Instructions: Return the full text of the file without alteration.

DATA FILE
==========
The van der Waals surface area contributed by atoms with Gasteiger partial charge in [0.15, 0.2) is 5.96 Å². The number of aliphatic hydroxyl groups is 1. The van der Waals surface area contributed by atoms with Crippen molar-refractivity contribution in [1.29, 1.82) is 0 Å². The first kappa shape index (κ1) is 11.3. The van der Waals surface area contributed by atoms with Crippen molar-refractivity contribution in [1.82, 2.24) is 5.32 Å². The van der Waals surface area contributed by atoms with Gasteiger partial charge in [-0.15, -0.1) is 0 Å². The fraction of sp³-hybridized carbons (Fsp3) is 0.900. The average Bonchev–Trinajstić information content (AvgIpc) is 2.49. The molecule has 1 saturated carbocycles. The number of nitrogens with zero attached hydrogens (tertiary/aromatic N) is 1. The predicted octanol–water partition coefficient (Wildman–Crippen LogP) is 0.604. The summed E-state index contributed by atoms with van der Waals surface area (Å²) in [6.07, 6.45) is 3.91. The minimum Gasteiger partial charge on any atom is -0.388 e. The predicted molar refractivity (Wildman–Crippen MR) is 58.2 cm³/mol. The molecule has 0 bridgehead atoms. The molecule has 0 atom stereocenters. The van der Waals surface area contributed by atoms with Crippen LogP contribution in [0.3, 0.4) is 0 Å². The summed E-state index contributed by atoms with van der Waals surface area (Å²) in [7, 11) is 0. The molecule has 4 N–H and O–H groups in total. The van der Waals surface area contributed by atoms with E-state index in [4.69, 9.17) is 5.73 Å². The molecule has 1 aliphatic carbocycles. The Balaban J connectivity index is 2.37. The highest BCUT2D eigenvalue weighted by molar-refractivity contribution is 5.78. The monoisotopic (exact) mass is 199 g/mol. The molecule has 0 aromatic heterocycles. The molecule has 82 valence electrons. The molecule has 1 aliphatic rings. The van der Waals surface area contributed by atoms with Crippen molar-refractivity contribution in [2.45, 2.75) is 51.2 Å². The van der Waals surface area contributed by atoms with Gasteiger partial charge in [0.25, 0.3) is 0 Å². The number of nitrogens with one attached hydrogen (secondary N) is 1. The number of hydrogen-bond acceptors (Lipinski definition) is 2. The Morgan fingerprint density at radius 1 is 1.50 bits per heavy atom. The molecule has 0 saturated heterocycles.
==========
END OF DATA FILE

The van der Waals surface area contributed by atoms with Gasteiger partial charge in [0.15, 0.2) is 5.96 Å². The number of aliphatic hydroxyl groups is 1. The van der Waals surface area contributed by atoms with Crippen molar-refractivity contribution in [1.29, 1.82) is 0 Å². The first kappa shape index (κ1) is 11.3. The van der Waals surface area contributed by atoms with Crippen molar-refractivity contribution in [1.82, 2.24) is 5.32 Å². The van der Waals surface area contributed by atoms with Gasteiger partial charge in [-0.15, -0.1) is 0 Å². The fraction of sp³-hybridized carbons (Fsp3) is 0.900. The average Bonchev–Trinajstić information content (AvgIpc) is 2.49. The molecule has 1 saturated carbocycles. The number of nitrogens with zero attached hydrogens (tertiary/aromatic N) is 1. The predicted octanol–water partition coefficient (Wildman–Crippen LogP) is 0.604. The summed E-state index contributed by atoms with van der Waals surface area (Å²) in [6.07, 6.45) is 3.91. The minimum Gasteiger partial charge on any atom is -0.388 e. The predicted molar refractivity (Wildman–Crippen MR) is 58.2 cm³/mol. The molecule has 0 bridgehead atoms. The molecule has 0 atom stereocenters. The van der Waals surface area contributed by atoms with Crippen LogP contribution in [0.3, 0.4) is 0 Å². The summed E-state index contributed by atoms with van der Waals surface area (Å²) in [7, 11) is 0. The molecule has 4 N–H and O–H groups in total. The van der Waals surface area contributed by atoms with E-state index in [4.69, 9.17) is 5.73 Å². The molecule has 1 aliphatic carbocycles. The Balaban J connectivity index is 2.37. The highest BCUT2D eigenvalue weighted by molar-refractivity contribution is 5.78. The monoisotopic (exact) mass is 199 g/mol. The molecule has 0 aromatic heterocycles. The molecule has 82 valence electrons. The molecule has 1 aliphatic rings. The van der Waals surface area contributed by atoms with Crippen molar-refractivity contribution in [2.45, 2.75) is 51.2 Å². The van der Waals surface area contributed by atoms with Gasteiger partial charge in [0.25, 0.3) is 0 Å². The number of nitrogens with one attached hydrogen (secondary N) is 1. The number of hydrogen-bond acceptors (Lipinski definition) is 2. The Morgan fingerprint density at radius 1 is 1.50 bits per heavy atom. The molecule has 0 saturated heterocycles.